How can people balance giving back to their community during this time along with protecting their personal financial security?

Don’t discount the importance of your financial stability

Put your financial oxygen mask on first before assisting others. I don’t say it flippantly or callously. I totally understand the desire to support your local economy and to give to charitable organizations that are important to you, but make sure you’re doing the calculations on how much you really can afford to give and still meet all of your own needs.

Keep in mind that you can always contribute and donate in a couple of months if your financial life stabilizes.

Get creative

Try to ideate on the other ways that you can help and support people, whether that is giving your time, helping mobilize community outreach to people who are at-risk, or using the skills that you have to help some sort of charitable organization.

If you’re financially stable, consider giving

I would say for those who are in a very privileged financial situation right now, especially if you received a stimulus check, that you should consider ways that you can financially contribute to your local economy and to charitable organizations.

Have you learned anything from this experience that challenges conventional personal finance wisdom or will change the advice you give to people in the future?

Emergency savings funds should be bigger

You can’t update a book like you could an Instagram caption or a blog post but one thing that’s in my first book is I had made reference to the standard “If you’re paying down debt, you need to have an emergency savings fund of at least $1000.” I had said if you have a child or a pet you should add at least $500 to that, that was sort of my little tweak at the time.

Now, absolutely not, that’s not enough. Even if you’re paying down debt, you need to have a minimum of one month’s bare essential living expenses for you. So you have to do the calculation on how much that is, but that needs to be the new standard for a bare minimum emergency fund.$1,000 is a nice benchmark on the way to that number, but that’s not a place that people can stop because $1,000 just simply doesn’t go far enough.

I will probably want at least a year in cash reserves in our emergency savings fund in the future. Now, this will make me slightly more conservative than I have been prior.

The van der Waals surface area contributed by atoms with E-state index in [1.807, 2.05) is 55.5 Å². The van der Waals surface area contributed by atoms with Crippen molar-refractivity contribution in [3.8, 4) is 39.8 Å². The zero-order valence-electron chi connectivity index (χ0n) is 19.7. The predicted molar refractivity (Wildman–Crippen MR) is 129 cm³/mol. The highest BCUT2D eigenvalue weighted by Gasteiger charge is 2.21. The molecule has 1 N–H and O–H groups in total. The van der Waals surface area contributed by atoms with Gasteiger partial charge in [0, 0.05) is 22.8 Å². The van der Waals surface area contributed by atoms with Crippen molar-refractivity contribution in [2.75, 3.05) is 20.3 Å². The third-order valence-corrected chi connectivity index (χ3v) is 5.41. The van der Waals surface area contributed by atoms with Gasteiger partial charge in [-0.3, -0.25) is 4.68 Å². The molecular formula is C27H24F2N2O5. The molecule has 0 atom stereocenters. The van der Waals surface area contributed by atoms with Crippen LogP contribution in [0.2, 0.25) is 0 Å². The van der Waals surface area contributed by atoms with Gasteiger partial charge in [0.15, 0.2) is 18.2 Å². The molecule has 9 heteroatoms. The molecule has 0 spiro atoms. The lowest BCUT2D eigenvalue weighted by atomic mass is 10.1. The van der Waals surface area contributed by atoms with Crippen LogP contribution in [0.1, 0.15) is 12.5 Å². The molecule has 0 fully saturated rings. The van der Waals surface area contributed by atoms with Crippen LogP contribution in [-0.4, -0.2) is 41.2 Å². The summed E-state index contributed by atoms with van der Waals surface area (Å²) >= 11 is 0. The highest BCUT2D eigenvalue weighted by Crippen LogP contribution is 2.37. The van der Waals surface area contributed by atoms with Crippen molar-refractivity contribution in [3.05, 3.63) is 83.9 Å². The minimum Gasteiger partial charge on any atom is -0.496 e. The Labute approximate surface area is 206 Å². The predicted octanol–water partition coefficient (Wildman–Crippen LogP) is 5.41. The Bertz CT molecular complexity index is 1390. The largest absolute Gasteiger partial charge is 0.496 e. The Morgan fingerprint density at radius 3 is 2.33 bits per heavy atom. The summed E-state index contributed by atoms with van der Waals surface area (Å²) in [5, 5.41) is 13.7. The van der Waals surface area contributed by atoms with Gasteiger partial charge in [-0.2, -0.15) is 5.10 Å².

Seriously, don’t use emergency savings to pay off debt

I have always said “it’s never a good idea to raid emergency savings to pay off debt even when you get close” but then I also talked about how my husband and I pulled several thousand dollars out of our emergency savings fund to pay off the last of his student loans in December because we wanted to come into 2020 debt-free. And look what happened!

We’re very lucky that we hadn’t gutted our emergency savings, we also haven’t had to touch it yet. I’ve been able to bring in enough income that we’re still stable but this is a great example of why that’s always a risky move.

Have you changed anything about how you manage your personal finances during this pandemic?

As a byproduct of being somebody that earns a variable income, we already had what we affectionately call our “Doomsday Budget” which was any time that there’s some sort of big shake-up, more for me because my husband’s income is very stable, but any time there’s a big change in my income level we can immediately transition over.

It’s just a reduction of how much we put into savings, how much we spend on things that are non-essential, and then we also have one that is the bare-bare minimum of what we need just to get by every single month.

The fact that we already had these budgets modeled made it completely seamless to transition over because as soon as all of this started to unfold, I decreased the salary that I took from my business and that just helped keep my business account more full. It stretches out money for a longer period of time and it prevents us from ever having to go into savings.

If and when things resume to normal I’ll go back to paying myself the amount that I normally would draw from my business, but for now I did my own reduction in pay, like a lot of other people around the country.


More resources

At The Simple Dollar, we’ve been following COVID-19 since the start. Check out the articles below for resources and the latest news on financial relief from the coronavirus.

Samantha Kostaras is an insurance reporter at The Simple Dollar, covering financial services and insurance. Before becoming a writer, she worked as a financial analyst and earned her Bachelor’s degree in Finance from the University of Alabama.